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[VRZ] RIAA Explained How It Catches Alleged Music Pirates

post #1 of 43
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Quote:
To catch college students trading copyrighted songs online, the Recording Industry Association of America uses the same file-sharing software that online pirates love, an RIAA representative told The Chronicle at the organization's offices during a private demonstration of how it catches alleged music pirates. He also said the group does not single out specific colleges in its investigations.

The demonstration was given by an RIAA employee who would speak only on condition of anonymity because of concern that he would receive hate e-mail.

The official explained that one way the RIAA identifies pirates is by using LimeWire, a popular peer-to-peer file-sharing program that is free online and used by many college students (there is also a more-robust version of the program sold for a small fee).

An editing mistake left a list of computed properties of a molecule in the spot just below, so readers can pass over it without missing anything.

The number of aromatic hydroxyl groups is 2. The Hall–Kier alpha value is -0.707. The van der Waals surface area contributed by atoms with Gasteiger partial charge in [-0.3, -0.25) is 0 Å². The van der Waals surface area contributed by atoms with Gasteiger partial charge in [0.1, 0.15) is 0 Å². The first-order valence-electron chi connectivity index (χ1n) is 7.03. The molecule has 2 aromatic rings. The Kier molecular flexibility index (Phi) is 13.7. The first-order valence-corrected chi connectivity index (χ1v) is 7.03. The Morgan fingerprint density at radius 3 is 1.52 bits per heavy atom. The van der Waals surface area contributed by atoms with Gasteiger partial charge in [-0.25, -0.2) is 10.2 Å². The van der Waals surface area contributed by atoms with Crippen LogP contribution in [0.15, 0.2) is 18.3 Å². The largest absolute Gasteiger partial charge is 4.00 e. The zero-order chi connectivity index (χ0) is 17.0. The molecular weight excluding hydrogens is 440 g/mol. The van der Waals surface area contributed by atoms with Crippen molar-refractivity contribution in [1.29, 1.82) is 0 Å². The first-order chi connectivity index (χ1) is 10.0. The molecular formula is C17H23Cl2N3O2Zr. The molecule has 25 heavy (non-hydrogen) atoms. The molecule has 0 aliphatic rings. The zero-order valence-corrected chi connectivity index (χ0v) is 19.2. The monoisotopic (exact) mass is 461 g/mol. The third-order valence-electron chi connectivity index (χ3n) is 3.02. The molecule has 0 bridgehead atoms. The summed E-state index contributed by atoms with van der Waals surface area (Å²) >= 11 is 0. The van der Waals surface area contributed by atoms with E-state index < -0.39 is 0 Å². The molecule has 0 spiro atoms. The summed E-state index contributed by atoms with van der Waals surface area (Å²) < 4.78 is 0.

Here's how the process works: The RIAA maintains a list of songs whose distribution rights are owned by the RIAA's member organizations. It has given that list to Media Sentry, a company it hired to search for online pirates. That company runs copies of the LimeWire program and performs searches for those copyrighted song titles, one by one, to see if any are being offered by people whose computers are connected to the LimeWire network. For popular songs, the search can turn up dozens, if not hundreds, of hits. A search on Madonna's latest release, "4 Minutes," turned up more than a hundred users trading various copies of the song.